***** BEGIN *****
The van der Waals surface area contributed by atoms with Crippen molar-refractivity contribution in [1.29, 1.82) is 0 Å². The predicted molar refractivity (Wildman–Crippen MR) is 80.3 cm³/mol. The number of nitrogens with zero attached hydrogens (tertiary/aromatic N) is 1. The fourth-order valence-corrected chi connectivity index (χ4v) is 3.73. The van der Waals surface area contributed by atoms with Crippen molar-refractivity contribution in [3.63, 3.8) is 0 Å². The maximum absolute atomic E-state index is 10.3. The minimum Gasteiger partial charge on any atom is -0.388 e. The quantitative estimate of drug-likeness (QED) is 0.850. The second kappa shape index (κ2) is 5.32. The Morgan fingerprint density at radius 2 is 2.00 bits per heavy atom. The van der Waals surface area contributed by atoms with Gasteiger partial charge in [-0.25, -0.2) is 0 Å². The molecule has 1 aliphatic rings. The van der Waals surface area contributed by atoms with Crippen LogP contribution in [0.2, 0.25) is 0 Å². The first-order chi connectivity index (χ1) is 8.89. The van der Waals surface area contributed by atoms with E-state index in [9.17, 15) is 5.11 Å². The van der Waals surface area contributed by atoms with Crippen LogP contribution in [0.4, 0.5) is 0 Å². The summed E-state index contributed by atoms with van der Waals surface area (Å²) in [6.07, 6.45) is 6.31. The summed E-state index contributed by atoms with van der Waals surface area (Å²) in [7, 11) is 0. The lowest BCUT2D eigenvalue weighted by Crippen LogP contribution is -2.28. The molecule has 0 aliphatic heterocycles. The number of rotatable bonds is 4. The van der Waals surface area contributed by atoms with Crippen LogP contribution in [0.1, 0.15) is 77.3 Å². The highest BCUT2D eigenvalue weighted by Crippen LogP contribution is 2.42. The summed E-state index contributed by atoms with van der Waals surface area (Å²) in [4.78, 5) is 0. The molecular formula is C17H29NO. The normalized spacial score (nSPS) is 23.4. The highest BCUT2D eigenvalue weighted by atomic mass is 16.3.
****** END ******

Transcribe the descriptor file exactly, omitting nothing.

The van der Waals surface area contributed by atoms with Crippen molar-refractivity contribution in [1.29, 1.82) is 0 Å². The predicted molar refractivity (Wildman–Crippen MR) is 80.3 cm³/mol. The number of nitrogens with zero attached hydrogens (tertiary/aromatic N) is 1. The fourth-order valence-corrected chi connectivity index (χ4v) is 3.73. The van der Waals surface area contributed by atoms with Crippen molar-refractivity contribution in [3.63, 3.8) is 0 Å². The maximum absolute atomic E-state index is 10.3. The minimum Gasteiger partial charge on any atom is -0.388 e. The quantitative estimate of drug-likeness (QED) is 0.850. The second kappa shape index (κ2) is 5.32. The Morgan fingerprint density at radius 2 is 2.00 bits per heavy atom. The van der Waals surface area contributed by atoms with Gasteiger partial charge in [-0.25, -0.2) is 0 Å². The molecule has 1 aliphatic rings. The van der Waals surface area contributed by atoms with Crippen LogP contribution in [0.2, 0.25) is 0 Å². The first-order chi connectivity index (χ1) is 8.89. The van der Waals surface area contributed by atoms with E-state index in [9.17, 15) is 5.11 Å². The van der Waals surface area contributed by atoms with Crippen LogP contribution in [0.4, 0.5) is 0 Å². The summed E-state index contributed by atoms with van der Waals surface area (Å²) in [6.07, 6.45) is 6.31. The summed E-state index contributed by atoms with van der Waals surface area (Å²) in [7, 11) is 0. The lowest BCUT2D eigenvalue weighted by Crippen LogP contribution is -2.28. The molecule has 0 aliphatic heterocycles. The number of rotatable bonds is 4. The van der Waals surface area contributed by atoms with Crippen LogP contribution in [0.1, 0.15) is 77.3 Å². The highest BCUT2D eigenvalue weighted by Crippen LogP contribution is 2.42. The summed E-state index contributed by atoms with van der Waals surface area (Å²) in [4.78, 5) is 0. The molecular formula is C17H29NO. The normalized spacial score (nSPS) is 23.4. The highest BCUT2D eigenvalue weighted by atomic mass is 16.3.